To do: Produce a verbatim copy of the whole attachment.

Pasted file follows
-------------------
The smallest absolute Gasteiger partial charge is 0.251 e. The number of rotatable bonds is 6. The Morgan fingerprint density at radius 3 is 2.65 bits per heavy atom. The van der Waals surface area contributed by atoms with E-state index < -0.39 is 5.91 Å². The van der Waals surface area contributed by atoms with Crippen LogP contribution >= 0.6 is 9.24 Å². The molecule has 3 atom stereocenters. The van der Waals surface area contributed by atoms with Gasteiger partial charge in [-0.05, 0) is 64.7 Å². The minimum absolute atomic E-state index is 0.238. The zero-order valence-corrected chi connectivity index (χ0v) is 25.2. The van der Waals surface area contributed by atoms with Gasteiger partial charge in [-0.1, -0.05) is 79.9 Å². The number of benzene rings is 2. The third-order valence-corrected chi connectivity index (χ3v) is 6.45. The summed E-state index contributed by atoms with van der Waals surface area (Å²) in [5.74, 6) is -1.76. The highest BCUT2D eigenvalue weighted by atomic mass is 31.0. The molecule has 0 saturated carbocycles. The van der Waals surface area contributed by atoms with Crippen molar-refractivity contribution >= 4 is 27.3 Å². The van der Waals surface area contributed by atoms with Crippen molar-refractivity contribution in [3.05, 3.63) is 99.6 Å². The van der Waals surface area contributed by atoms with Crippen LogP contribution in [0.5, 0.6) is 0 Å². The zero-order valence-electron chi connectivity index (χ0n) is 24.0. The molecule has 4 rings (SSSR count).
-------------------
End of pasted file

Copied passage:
The smallest absolute Gasteiger partial charge is 0.251 e. The number of rotatable bonds is 6. The Morgan fingerprint density at radius 3 is 2.65 bits per heavy atom. The van der Waals surface area contributed by atoms with E-state index < -0.39 is 5.91 Å². The van der Waals surface area contributed by atoms with Crippen LogP contribution >= 0.6 is 9.24 Å². The molecule has 3 atom stereocenters. The van der Waals surface area contributed by atoms with Gasteiger partial charge in [-0.05, 0) is 64.7 Å². The minimum absolute atomic E-state index is 0.238. The zero-order valence-corrected chi connectivity index (χ0v) is 25.2. The van der Waals surface area contributed by atoms with Gasteiger partial charge in [-0.1, -0.05) is 79.9 Å². The number of benzene rings is 2. The third-order valence-corrected chi connectivity index (χ3v) is 6.45. The summed E-state index contributed by atoms with van der Waals surface area (Å²) in [5.74, 6) is -1.76. The highest BCUT2D eigenvalue weighted by atomic mass is 31.0. The molecule has 0 saturated carbocycles. The van der Waals surface area contributed by atoms with Crippen molar-refractivity contribution >= 4 is 27.3 Å². The van der Waals surface area contributed by atoms with Crippen molar-refractivity contribution in [3.05, 3.63) is 99.6 Å². The van der Waals surface area contributed by atoms with Crippen LogP contribution in [0.5, 0.6) is 0 Å². The zero-order valence-electron chi connectivity index (χ0n) is 24.0. The molecule has 4 rings (SSSR count).